Titanic, in full Royal Mail Ship (RMS) Titanic, British luxury passenger liner that sank on April 14- 15 , 1912, during its maiden voyage, en route to New York City. from Southampton , Englan, killing about 1500 passengers and ship personnel. One of the most famous tragedies in modern history, it has inspired numerous stories, several films, and a musical and been the subject of much scholarship and scientific speculation.
In 1912, RMS Titanic was was the largest ship in the World and her maiden voyage was a prestigious affair. Constructed at the Harland and Wolff shipyard in Belfast and owned by the White Star line she was built to compete with two Cunard liners, Lusitania and Mauretania, both of whom held the Blue Riband for the fastest Atlantic crossing. Titanic and her sister ship Olympic, however, were not built for speed but to carry as many people as possible. In this way they posed a huge commercial threat to the Cunard liners.
Her design was an enlarged version of other, older vessels and some considered that the up - scaled size of Titanic was not quite matched by increased maneuverability. In spite of the owner's claims that it was 'practically unsinkable' . Titanic had a limited capacity to turn quickly or avoid unexpected objects.
The Maiden Voyage
Titanic left Southampton on April 10th 1912 to begin its five - day crossing to New York. It was carrying more than 2,200 passenger and crew. Captain Edward J smith was in charge and the Chairman of White Star Line, Bruce Ismay, was also on board as a passenger. The ship took a course across the South Atlantic, a longer crossing than that used by some of her rival cruisers but nevertheless a route that was considered safer and more free of icebergs.
Movies have given us some insight into way the Titanic looked inside with large, luxurious public dining rooms and first class suites upholstered in fine fabrics with glimmering chandeliers. The second and third class accommodation was more crowded and prosaic and passengers of these classes had their own, more spartan dining rooms and public areas.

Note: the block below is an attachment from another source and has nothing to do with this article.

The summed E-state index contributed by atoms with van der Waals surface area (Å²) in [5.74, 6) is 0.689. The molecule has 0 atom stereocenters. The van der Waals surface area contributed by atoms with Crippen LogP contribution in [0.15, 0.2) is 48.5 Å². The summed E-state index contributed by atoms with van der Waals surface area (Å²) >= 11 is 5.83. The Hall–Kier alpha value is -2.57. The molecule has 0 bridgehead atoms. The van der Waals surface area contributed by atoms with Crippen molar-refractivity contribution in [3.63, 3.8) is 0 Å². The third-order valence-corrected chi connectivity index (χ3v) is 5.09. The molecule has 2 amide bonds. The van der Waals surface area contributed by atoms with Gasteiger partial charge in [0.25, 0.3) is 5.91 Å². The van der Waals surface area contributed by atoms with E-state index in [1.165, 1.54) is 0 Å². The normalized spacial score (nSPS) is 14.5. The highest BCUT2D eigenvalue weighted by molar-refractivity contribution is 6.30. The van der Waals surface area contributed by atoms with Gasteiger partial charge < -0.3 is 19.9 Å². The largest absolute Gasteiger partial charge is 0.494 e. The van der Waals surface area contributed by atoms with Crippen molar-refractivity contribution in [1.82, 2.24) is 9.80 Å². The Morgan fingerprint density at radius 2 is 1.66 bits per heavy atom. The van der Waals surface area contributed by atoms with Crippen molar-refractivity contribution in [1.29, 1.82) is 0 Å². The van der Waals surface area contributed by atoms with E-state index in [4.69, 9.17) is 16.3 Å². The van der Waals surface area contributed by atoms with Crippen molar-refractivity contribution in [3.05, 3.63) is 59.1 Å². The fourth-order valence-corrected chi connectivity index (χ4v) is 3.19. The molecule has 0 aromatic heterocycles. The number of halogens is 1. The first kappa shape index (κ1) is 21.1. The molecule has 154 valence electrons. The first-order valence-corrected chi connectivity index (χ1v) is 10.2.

There are many myths surrounding sinking of Titanic, including one that Ismay encouraged Smith to attempt a record - breaking crossing on the ship's maiden voyage, though this has since been debunked.
In fact the blame seems to lie with Captain Smith who failed to slow the ship in time to avoid an iceberg. On April 15th as Titanic was nearing the end of her voyage, she struck the iceberg at around 21 knots and the front six compartments of the ship filled immediately with icy water. Evacuation procedures were chaotic with many lifeboats leaving the ship half empty. In any case the ship was only carrying lifeboats for around 1,200 people owing to a failure by the British Board of Trade. The only ship to come Titanic's help was RMS Carphathia who traveled 93 km off her course to rescue around 700 cold, shocked survivors from the scene of the wreck.
The sinking of Titanic was followed by accusations and investigations. William Randolph Hears, a powerful newspaper owner, falsely blamed Bruce Ismay whilst exonerating Captain Smith. Further accusations were made over White Star Line's supposed claims that the vessel was 'unsinkable'. Many surviving crew were interviewed by investigators in an effort to avoid repeating such a vast loss of life and as a result of the tragedy evacuation and safety procedures were tightened.
Titanic still lies at the bottom of the Atlantic and divers have recently discovered fascinating artifacts among the wreck that tell us about the lives of those who made that fatal voyage. Today it stands as a memorial to those whose hopes of a new life in a new country ended before they had even begun. It is a resting place for those whose stories were cut short by an unprecedented tragedy.
On April 15, 1912 the RMS Titanic tragically sunk to the bottom of the sea. 73 years later, National Geographic Explorer-in-Residence Dr. Robert Ballard and his team discovered the famed liner's remains. Watch Dr. Ballard describe how he gathered support to find the Titanic, the moment of its discovery and the mission to preserve its legacy.